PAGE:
Sony (NYSE: SNE) and Microsoft (NASDAQ: MSFT) both recently pulled back the curtains on their next-gen video game consoles, set for release in late fall of 2020. They'll both sport solid-state drives (SSDs), use ray-tracing technology, and support 8K resolution graphics. However, both companies stayed mum about their launch prices.
In a recent interview at GamingBolt, Wedbush analyst Michael Pachter suggested that Sony's PS5 and Microsoft's "Xbox Scarlett" will both launch at $399. However, Pachter noted that their hardware specs suggested price tags of "$500 or so," indicating that both companies will likely take losses on each console sold.
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Companies usually take losses on gaming consoles
That loss-leading strategy for gaming consoles isn't new. At its launch in 2013, Microsoft's Xbox One had a production bill of $471 for manufacturing and materials according to IHS, compared to its launch price of $499.
Sony's PS4, which launched at $399, cost $381 to make. After factoring in marketing, shipping, and other operating costs, Microsoft and Sony likely lost money on each console sold. Both companies also subsequently lowered the prices of their consoles several times.
Anchors for software and subscription sales
Sony and Microsoft don't mind selling their consoles at a loss since they recoup the costs through software and subscription sales. For every $60 game sold, Microsoft and Sony retain about $7 in platform royalties. They also retain about $27 in publishing fees for first-party games.
Sony and Microsoft are also launching more subscription services to squeeze out more revenue per gamer.
Microsoft offers Xbox Live Gold, which costs $60 per year; Game Pass, its unlimited gaming option for $10 per month; and the new Xbox Game Pass Ultimate, which combines Xbox Live Gold and Game Pass for $15 per month. It also plans to launch its new cloud gaming service, Project xCloud, with the new Xbox next year.
Sony's PlayStation Plus, its answer to Xbox Live, also costs $60 per year. Its cloud gaming platform, PS Now, costs $100 per year and lets gamers stream over 750 PS2, PS3, and PS4 games to PS4 consoles and Windows PCs. To set up the anchor for those subscription sales, it wouldn't be surprising if Sony and Microsoft launched their new consoles at $400 -- even if the devices cost $500 to make.
The prices could still be too high
Sony and Microsoft might be aiming at $400 as a "sweet spot" for console sales, but the arrival of new subscription-based services -- like Alphabet's (NASDAQ: GOOG) (NASDAQ: GOOGL) cloud gaming platform Google Stadia and Apple (NASDAQ: AAPL) Arcade -- could throttle demand for dedicated gaming consoles.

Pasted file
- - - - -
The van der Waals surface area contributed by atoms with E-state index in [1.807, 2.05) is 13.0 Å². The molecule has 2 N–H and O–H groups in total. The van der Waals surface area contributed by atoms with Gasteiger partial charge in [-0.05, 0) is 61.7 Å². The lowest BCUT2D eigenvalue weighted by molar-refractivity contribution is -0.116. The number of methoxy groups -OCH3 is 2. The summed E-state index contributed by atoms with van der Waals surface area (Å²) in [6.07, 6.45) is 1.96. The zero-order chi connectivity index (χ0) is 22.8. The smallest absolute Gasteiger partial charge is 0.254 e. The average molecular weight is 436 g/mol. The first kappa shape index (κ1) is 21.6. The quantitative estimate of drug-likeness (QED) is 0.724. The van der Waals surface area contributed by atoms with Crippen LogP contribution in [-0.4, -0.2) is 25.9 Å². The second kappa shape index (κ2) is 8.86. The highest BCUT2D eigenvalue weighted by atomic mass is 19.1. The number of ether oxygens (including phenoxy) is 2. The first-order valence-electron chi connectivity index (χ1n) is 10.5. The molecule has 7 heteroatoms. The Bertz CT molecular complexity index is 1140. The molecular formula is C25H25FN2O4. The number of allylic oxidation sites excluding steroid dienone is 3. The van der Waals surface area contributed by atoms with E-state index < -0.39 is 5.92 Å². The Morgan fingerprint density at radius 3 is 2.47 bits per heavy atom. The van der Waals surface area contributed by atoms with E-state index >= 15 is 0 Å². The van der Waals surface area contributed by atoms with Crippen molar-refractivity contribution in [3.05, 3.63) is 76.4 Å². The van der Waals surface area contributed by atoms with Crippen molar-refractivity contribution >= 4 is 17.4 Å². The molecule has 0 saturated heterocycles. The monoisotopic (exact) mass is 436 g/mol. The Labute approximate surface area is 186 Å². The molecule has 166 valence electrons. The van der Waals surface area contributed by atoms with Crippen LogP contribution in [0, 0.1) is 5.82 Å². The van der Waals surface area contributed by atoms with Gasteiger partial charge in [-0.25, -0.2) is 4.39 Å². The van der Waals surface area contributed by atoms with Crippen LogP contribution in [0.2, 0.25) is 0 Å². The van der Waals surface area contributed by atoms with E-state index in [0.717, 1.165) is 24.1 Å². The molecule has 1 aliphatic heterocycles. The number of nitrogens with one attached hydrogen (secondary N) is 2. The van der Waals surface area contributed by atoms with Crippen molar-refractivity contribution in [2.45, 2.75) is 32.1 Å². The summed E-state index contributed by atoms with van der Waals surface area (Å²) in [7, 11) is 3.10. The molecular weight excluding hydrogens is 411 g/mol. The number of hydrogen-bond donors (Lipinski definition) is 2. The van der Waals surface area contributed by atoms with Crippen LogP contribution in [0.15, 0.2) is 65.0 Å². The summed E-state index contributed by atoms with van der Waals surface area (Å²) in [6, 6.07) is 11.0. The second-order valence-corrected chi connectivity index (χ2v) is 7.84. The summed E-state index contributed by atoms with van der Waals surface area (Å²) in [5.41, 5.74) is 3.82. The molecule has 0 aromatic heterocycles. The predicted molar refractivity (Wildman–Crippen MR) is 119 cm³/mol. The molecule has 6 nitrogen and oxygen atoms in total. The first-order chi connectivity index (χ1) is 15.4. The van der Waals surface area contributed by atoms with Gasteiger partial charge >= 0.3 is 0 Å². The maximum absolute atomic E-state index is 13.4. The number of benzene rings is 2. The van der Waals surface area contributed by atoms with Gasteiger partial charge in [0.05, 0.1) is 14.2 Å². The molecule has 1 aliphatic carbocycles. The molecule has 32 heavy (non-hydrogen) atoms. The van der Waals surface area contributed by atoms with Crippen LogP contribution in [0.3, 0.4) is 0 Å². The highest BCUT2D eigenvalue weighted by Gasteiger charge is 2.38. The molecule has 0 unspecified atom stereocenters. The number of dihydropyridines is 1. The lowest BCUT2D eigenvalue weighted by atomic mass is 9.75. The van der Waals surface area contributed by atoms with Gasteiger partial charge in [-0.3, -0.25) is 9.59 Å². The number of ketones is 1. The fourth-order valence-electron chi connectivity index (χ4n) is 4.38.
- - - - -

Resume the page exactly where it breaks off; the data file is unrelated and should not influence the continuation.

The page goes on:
Google Stadia will run on a wide range of devices, including phones, PCs, and Chromecasts, while Apple Arcade will run on all current-gen iOS devices. These single subscription services could be more attractive alternatives to Sony and Microsoft's platforms, which rely on customers buying both dedicated consoles and subscriptions.
Microsoft is aware of that threat. That's why it might launch two versions of the Scarlett in 2020: a cheaper "Lockhart" version for streamed games, and a pricier "Anaconda" version for high-fidelity gaming on locally installed software.
Sony hasn't revealed any plans for a cheaper PS5 yet, but it plans to move some of its media and gaming assets to Microsoft's Azure cloud platform. That move, which was part of a broader cloud partnership between the two companies, could be aimed at countering Google's aggressive moves into the gaming market.
Meanwhile, sluggish sales of PCs could force computer makers to sell cheaper gaming PCs, which would narrow the gap between high-performance PCs and cheap gaming consoles.
The bottom line
Microsoft and Sony both reported slower gaming hardware sales in their most recent quarters. Those declines were partly offset by stronger software and subscription revenues, but demand for current-gen consoles has clearly peaked.
That's why the jump to next generation consoles next year is crucial. If Sony and Microsoft price their consoles poorly and gamers flock to other decentralized platforms like Stadia or Apple Arcade, both companies could see their thriving gaming units wither into money pits.
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